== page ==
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Planning external radiotherapy

The radiotherapy team plans your external beam radiotherapy before you start treatment. This means working out the dose of radiotherapy you need and exactly where you need it. Your planning appointment takes from 15 minutes to 2 hours.

You usually have a planning CT scan in the radiotherapy department.

The scan shows the cancer and the area around it. You might have other types of scans or x-rays to help your treatment team plan your radiotherapy. The plan they create is just for you.

Photo of a CT scanner

Before the scan

Before the scan you might need to empty your bowels and bladder.  Your radiographer might give you an enema to help you empty your bowels. You might need to drink a certain amount of water before you have the scan. They will tell you how much.

You put on a hospital gown. When you’re ready the radiographers help you into position on the scan couch. They tell you what is going to happen. You might have a type of firm cushion called a vacbag to help you keep still.

The CT scanner couch is the same type of bed that you lie on for your treatment sessions. You need to lie very still. Tell the radiographers if you aren't comfortable.

During the scan

Once you're in position the radiographers put some markers on your skin. They move the couch up and through the scanner. They then leave the room and the scan starts.

The scan takes about 5 minutes. You won't feel anything. The radiographers can see you from the CT control area where they operate the scanner.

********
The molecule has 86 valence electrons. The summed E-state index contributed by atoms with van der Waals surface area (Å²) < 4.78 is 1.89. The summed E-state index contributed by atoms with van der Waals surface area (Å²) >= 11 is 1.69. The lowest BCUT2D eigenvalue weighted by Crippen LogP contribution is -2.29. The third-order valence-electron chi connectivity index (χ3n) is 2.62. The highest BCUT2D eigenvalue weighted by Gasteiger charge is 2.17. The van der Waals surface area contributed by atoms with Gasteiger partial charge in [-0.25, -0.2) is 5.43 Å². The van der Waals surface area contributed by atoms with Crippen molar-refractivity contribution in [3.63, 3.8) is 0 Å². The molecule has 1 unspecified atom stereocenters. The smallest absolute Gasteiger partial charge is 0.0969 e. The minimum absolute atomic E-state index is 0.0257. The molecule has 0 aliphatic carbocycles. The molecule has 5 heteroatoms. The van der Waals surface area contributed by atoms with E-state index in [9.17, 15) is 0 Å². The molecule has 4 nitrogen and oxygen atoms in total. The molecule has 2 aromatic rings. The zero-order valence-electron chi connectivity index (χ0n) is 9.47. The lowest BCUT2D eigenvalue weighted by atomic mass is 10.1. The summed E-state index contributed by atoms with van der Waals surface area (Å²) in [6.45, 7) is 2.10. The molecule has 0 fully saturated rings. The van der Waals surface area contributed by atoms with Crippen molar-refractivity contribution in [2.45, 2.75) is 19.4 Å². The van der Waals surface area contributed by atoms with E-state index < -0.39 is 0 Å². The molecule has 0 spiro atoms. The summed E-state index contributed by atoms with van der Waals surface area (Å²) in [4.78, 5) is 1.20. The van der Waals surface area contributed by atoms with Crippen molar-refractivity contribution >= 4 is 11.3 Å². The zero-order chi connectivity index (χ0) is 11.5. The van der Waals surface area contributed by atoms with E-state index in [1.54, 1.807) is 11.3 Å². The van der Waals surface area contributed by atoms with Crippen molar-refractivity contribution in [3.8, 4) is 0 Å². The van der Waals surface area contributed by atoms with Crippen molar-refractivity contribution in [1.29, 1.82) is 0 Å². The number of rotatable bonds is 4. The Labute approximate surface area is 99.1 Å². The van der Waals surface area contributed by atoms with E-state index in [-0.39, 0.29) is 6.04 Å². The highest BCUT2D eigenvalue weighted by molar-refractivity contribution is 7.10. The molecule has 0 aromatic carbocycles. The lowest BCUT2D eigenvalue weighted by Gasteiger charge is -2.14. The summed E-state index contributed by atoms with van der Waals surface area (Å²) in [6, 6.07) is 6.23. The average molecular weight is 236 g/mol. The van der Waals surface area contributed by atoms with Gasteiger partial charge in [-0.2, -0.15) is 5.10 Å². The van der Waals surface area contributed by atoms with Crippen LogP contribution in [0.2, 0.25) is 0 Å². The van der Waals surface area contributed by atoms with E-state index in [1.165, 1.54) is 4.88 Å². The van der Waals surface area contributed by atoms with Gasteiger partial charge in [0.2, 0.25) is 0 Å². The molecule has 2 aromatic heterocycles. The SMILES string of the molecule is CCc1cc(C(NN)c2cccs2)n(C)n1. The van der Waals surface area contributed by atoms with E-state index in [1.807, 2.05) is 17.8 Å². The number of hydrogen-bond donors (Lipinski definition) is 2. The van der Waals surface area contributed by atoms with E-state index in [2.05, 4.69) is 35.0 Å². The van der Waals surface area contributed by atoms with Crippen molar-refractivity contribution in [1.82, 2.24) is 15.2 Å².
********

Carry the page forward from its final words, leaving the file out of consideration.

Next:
Injection of dye

You might need an injection of contrast into a vein in your hand. This is a dye that helps body tissues show up more clearly on the scan.

Before you have the contrast medium, the radiographer asks you about any medical conditions or allergies. Some people are allergic to the dye.

After the scan

The radiographers make pin point sized tattoo marks on your skin. They use these marks to line you up into the same position every day. The tattoos make sure they treat exactly the same area for all of your treatments. They may also draw marks around the tattoos with a permanent ink pen, so that they are clear to see when the lights are low.

Radiotherapy tattoo marks
Radiotherapy treatment area marks.

The radiotherapy staff tell you how to look after the markings. The pen marks might start to rub off in time, but the tattoos won’t. Tell your radiographer if that happens. Don't try to redraw them yourself. 

The radiographers will then help you off the CT scanner couch and you can get changed back into your clothes. You stay in the department for about 15 to 30 minutes if you had an injection of the dye. This is in case it makes you feel unwell, which is rare.

You should be able to go home or back to work. You can eat and drink normally.

Possible risks

A CT scan is safe for most people but there are some possible risks. Your doctor and radiographer make sure the benefits of having the scan outweigh these risks.

Allergic reaction

Rarely, people have an allergic reaction to the contrast medium. This most often starts with weakness, sweating and difficulty breathing. Tell your radiographer immediately if you feel unwell so they can give you medicine.

Contrast medium

There is a risk that the contrast medium will leak outside the vein. This can cause swelling and pain in your arm but it’s rare.

Radiation

Exposure to radiation during a CT scan can slightly increase your risk of developing cancer in the future. Talk to your doctor if this worries you.

Pregnancy

Pregnant women should only have CT scans in emergencies. Contact the department as soon as you can before the scan if you are pregnant or think that you might be.

After your planning session

It can take a few days or up to 3 weeks before you start treatment.

Your radiographers and doctors create your radiotherapy plan. They make sure that the area of the cancer will receive a high dose and nearby areas receive a low dose. This reduces the side effects you might get during and after treatment. 

Last reviewed: 
17 May 2018
  • External Beam Therapy (Radiotherapy in Practice)
    P Hoskin
    Oxford University Press, 2012

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